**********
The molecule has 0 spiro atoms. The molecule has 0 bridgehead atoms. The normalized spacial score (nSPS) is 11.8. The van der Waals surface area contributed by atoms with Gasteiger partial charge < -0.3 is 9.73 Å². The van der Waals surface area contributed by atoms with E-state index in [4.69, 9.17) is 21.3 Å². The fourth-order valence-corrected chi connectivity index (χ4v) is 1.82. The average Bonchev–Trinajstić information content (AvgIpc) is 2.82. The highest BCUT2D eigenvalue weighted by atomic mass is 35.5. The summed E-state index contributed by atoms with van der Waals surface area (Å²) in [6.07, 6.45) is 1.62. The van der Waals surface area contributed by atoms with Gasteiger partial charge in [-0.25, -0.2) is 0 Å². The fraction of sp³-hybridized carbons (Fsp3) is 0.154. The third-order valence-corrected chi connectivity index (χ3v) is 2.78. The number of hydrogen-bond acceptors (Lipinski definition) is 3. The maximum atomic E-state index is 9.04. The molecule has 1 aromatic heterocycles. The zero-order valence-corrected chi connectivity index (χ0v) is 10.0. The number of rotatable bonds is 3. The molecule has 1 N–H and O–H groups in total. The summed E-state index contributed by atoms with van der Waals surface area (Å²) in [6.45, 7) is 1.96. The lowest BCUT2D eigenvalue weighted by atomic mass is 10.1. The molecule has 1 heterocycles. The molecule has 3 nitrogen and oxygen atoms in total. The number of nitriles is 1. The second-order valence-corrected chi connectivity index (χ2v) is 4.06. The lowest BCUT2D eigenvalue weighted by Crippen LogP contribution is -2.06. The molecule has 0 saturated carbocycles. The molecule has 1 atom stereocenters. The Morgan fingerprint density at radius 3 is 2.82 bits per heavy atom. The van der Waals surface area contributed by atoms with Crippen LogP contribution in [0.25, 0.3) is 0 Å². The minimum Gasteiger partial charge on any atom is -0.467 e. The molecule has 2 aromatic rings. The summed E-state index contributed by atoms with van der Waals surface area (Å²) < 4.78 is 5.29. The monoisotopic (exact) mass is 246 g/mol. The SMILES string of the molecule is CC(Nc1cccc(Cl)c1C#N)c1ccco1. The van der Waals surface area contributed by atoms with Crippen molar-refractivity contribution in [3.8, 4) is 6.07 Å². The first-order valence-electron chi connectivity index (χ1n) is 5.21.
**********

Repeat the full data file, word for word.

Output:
The molecule has 0 spiro atoms. The molecule has 0 bridgehead atoms. The normalized spacial score (nSPS) is 11.8. The van der Waals surface area contributed by atoms with Gasteiger partial charge < -0.3 is 9.73 Å². The van der Waals surface area contributed by atoms with E-state index in [4.69, 9.17) is 21.3 Å². The fourth-order valence-corrected chi connectivity index (χ4v) is 1.82. The average Bonchev–Trinajstić information content (AvgIpc) is 2.82. The highest BCUT2D eigenvalue weighted by atomic mass is 35.5. The summed E-state index contributed by atoms with van der Waals surface area (Å²) in [6.07, 6.45) is 1.62. The van der Waals surface area contributed by atoms with Gasteiger partial charge in [-0.25, -0.2) is 0 Å². The fraction of sp³-hybridized carbons (Fsp3) is 0.154. The third-order valence-corrected chi connectivity index (χ3v) is 2.78. The number of hydrogen-bond acceptors (Lipinski definition) is 3. The maximum atomic E-state index is 9.04. The molecule has 1 aromatic heterocycles. The zero-order valence-corrected chi connectivity index (χ0v) is 10.0. The number of rotatable bonds is 3. The molecule has 1 N–H and O–H groups in total. The summed E-state index contributed by atoms with van der Waals surface area (Å²) in [6.45, 7) is 1.96. The lowest BCUT2D eigenvalue weighted by atomic mass is 10.1. The molecule has 1 heterocycles. The molecule has 3 nitrogen and oxygen atoms in total. The number of nitriles is 1. The second-order valence-corrected chi connectivity index (χ2v) is 4.06. The lowest BCUT2D eigenvalue weighted by Crippen LogP contribution is -2.06. The molecule has 0 saturated carbocycles. The molecule has 1 atom stereocenters. The Morgan fingerprint density at radius 3 is 2.82 bits per heavy atom. The van der Waals surface area contributed by atoms with Crippen LogP contribution in [0.25, 0.3) is 0 Å². The minimum Gasteiger partial charge on any atom is -0.467 e. The molecule has 2 aromatic rings. The summed E-state index contributed by atoms with van der Waals surface area (Å²) < 4.78 is 5.29. The monoisotopic (exact) mass is 246 g/mol. The SMILES string of the molecule is CC(Nc1cccc(Cl)c1C#N)c1ccco1. The van der Waals surface area contributed by atoms with Crippen molar-refractivity contribution in [3.8, 4) is 6.07 Å². The first-order valence-electron chi connectivity index (χ1n) is 5.21.